The Trump administration is requesting more time to reunite the families that it separated at the border — because it can’t remember exactly how many migrant children it abducted.
A federal court has ordered the administration to return all children under 5 to their parents by July 10, and all others by July 26. But attorneys for the U.S. government argue that those deadlines provide Uncle Sam with insufficient time to verify the identity of each child’s parent, and confirm that said parent is not a known sex offender or violent criminal.
And yet, such vetting and verification wouldn’t be nearly so time-consuming had the Trump administration bothered to keep detailed records on every family that forcibly broke up. In a conference call with reporters Thursday, Health and Human Services (HHS) secretary Alex Azar confirmed that the administration “doesn’t know exactly how many of the children in its care were separated from parents under the policy.”
Now, HHS is working to run DNA tests to “confirm parent-child relationships for nearly 3,000 children,” NBC News reports. Inconclusive DNA tests — and the immense challenge of reuniting children with parents who have already been deported back to Central America — has made it virtually impossible for the government to meet the terms of its court order, administration lawyers claim in the filing.
If the court insists on maintaining the existing deadline, the government has asked that it should specify exactly what standard of vetting it expects HHS to live up to, so as to provide the agency with “full clarity.”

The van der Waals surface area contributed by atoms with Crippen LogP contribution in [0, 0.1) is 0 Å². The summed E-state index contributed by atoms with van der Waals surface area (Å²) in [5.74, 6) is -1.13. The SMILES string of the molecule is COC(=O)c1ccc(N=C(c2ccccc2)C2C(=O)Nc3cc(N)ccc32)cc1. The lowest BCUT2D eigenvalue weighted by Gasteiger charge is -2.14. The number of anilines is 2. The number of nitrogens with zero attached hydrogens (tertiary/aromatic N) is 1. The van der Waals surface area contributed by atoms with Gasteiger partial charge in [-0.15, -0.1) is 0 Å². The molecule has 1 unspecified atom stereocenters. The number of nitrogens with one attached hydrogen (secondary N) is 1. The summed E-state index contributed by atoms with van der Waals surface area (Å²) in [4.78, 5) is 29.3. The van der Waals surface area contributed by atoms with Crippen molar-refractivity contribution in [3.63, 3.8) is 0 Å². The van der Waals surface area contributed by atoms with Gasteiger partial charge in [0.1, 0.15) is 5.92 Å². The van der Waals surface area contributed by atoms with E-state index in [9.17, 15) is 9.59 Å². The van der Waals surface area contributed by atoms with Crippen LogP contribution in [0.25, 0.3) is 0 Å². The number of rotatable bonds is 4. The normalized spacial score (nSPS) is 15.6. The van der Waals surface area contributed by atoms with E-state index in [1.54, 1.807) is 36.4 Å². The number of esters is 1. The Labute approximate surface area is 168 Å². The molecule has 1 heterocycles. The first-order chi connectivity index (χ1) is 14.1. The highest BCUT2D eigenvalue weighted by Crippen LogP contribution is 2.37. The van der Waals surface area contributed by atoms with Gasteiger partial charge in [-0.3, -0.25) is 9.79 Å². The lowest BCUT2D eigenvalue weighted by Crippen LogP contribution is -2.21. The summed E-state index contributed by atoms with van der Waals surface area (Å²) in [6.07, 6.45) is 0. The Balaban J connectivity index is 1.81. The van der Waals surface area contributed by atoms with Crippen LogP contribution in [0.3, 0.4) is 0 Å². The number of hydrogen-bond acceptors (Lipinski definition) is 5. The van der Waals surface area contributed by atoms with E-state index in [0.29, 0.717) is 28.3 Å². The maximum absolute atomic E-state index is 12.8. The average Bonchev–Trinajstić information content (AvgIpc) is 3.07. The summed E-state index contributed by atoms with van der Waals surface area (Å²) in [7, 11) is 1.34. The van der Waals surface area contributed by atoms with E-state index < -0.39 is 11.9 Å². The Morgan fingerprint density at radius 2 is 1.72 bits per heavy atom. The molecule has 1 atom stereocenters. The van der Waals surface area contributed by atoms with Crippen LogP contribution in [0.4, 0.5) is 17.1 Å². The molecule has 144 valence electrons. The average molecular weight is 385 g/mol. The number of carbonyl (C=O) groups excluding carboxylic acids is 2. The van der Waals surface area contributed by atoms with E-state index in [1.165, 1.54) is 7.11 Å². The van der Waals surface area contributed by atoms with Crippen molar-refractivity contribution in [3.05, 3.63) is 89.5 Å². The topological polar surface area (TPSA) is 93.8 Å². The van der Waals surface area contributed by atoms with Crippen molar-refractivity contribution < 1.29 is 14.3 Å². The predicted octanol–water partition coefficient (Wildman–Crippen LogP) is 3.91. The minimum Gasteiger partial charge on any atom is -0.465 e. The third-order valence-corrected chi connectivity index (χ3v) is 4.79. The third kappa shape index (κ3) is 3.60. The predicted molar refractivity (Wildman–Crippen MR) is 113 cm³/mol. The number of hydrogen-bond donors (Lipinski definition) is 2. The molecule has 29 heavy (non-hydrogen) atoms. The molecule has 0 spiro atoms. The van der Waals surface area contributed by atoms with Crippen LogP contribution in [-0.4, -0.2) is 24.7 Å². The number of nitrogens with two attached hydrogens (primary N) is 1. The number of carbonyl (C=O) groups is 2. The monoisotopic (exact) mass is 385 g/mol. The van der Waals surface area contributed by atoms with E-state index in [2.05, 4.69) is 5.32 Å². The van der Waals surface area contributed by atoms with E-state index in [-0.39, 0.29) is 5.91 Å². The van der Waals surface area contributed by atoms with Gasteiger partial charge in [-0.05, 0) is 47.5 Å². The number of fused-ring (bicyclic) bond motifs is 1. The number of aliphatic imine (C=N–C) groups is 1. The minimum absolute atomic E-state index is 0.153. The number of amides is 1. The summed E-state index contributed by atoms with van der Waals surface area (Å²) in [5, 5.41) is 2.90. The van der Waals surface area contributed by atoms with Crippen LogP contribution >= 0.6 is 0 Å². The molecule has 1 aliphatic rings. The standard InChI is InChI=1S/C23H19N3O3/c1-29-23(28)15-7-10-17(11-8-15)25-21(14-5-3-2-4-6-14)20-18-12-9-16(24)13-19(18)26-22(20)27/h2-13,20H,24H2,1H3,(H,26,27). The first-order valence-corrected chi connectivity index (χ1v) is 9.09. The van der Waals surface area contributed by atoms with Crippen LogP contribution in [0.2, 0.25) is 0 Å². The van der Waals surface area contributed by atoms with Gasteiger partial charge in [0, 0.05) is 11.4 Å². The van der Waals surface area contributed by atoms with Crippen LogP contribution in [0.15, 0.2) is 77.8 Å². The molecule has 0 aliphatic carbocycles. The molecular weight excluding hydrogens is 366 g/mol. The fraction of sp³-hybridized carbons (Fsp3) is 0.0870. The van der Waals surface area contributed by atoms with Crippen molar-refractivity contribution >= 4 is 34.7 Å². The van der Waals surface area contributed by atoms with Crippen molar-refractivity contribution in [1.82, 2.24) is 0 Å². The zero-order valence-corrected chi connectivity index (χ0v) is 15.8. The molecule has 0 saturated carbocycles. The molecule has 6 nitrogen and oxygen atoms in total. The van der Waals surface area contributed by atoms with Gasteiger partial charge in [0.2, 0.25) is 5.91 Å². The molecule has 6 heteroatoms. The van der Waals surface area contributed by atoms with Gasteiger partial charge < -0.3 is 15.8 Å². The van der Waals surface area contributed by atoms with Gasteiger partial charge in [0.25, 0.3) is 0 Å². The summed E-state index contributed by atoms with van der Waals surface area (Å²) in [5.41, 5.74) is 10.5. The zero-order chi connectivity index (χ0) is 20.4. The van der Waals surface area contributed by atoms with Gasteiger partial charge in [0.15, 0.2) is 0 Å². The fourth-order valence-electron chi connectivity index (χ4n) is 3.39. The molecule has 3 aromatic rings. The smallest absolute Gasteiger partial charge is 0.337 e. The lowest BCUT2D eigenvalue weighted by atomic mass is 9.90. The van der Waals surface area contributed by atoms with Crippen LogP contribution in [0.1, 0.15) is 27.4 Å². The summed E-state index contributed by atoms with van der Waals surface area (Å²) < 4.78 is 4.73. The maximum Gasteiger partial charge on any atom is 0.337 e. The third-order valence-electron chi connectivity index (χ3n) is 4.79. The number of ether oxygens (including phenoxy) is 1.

Meanwhile, testimonials from migrants who have already been united with their children provide a harrowing portrait of the administration’s negligence. Olivia Caceres, who was separated from her infant son in November, offered the following account to PBS:
[My son] is not the same since we were reunited. I thought that, because he is so young he would not be traumatized by this experience, but he does not separate from me. He cries when he does not see me. That behavior is not normal. In El Salvador he would stay with his dad or my sister and not cry. Now he cries for fear of being alone … [When I was first reunited with my son] he continued to cry when we got home and would hold on to my leg and would not let me go. When I took off his clothes he was full of dirt and lice. It seemed like they had not bathed him the 85 days he was away from us.
The Trump administration has officially ended its policy of separating families of asylum seekers who cross the U.S. border between official points of entry. But it remains committed to criminally prosecuting all who cross the border illegally, and thus, to imprisoning children with their parents, indefinitely — potentially in “tent cities.”
Surely, we can trust that such facilities will be run with the utmost competence and humanity.